You should take note that while using implicit rules here hasn't shortened the Makefile that much, but if you had many source files, this would make a huge difference.


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3. Declaring dependencies

While the above Makefile will work, it's a good idea to explicitly declare any header dependencies you have in your source files. This is because Make can't actually open your files and look inside them to check! It's very easy to declare dependencies - for each .c file that contains special headers (other than standard C headers such as stdio.h and math.h), you should include an entry that has the .o name followed by a colon followed by the name of the header file. Following our example Makefile, you could include the line below as a final entry in your Makefile.

hellofunc.o: hellofunc.h

If you use the gcc compiler, you can use the -M option on your .c source files to get a listing of all header file dependencies.


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4. Linking in libraries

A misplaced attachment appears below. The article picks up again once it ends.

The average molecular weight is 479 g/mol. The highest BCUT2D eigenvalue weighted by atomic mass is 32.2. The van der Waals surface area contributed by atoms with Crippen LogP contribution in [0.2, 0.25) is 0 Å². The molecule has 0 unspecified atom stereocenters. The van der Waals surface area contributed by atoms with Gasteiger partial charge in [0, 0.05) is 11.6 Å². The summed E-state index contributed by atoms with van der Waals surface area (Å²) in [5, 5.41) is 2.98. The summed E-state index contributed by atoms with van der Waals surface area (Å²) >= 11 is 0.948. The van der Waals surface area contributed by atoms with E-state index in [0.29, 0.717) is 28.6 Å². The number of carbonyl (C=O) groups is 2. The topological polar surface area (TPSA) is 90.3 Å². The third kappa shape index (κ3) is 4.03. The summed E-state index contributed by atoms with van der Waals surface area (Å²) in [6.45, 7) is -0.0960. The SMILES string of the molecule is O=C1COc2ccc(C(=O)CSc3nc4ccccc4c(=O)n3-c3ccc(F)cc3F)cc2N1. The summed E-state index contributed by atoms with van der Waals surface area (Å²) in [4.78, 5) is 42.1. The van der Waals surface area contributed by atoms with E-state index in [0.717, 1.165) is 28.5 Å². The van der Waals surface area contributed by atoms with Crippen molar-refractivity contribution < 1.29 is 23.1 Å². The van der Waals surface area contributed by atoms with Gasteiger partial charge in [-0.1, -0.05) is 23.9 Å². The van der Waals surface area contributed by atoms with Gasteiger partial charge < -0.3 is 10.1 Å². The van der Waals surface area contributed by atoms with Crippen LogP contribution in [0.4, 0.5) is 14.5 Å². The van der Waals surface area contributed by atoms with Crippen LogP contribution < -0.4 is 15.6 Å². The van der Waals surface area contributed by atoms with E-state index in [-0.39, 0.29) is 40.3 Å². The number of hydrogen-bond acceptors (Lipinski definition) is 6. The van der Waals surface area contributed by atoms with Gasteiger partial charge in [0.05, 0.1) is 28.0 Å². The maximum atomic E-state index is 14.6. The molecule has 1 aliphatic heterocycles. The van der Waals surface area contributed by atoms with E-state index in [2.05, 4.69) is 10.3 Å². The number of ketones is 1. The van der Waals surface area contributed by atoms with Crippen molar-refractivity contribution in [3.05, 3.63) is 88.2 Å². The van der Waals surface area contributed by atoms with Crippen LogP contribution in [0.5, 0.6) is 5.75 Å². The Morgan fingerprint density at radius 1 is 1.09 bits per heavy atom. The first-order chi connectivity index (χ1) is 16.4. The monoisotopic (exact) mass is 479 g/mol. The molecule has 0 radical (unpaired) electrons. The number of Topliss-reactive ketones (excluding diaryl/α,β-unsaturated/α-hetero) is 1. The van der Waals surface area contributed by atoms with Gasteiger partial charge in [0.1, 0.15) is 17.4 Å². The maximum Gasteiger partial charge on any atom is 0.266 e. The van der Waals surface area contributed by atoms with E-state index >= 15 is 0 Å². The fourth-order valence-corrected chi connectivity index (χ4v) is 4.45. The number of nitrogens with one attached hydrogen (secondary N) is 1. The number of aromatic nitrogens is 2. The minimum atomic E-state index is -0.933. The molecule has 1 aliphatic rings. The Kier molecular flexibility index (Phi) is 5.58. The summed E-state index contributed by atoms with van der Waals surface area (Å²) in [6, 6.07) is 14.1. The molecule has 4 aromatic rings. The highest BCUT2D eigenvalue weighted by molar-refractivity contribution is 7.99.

Suppose you change hellomake.c so that it now includes a maths operation such as sin(x). In this case, C programmers will know that they must link in the standard C maths library at linking time. For those who aren't C programmers, this means including the option -lm at the linking phase. Instead of adding -lm to the CFLAGS we should therefore add it to the LDFLAGS (ld is the GNU linker program). So in this case you might alter your Makefile as shown in the example below:

Example:

Change your Makefile to include the -lm option at linking time, eg
# here are the macro definitions
CC = /usr/bin/gcc
OBJ = hellomain.o hellofunc.o
DIR = /tmp/
CFLAGS = -g -I.
LDFLAGS = -lm

myexecutable: ${objs}
	${CC} -o $@ ${OBJ} ${LDFLAGS}
	mv $@ ${DIR}
clean:
	rm -f core ${OBJ}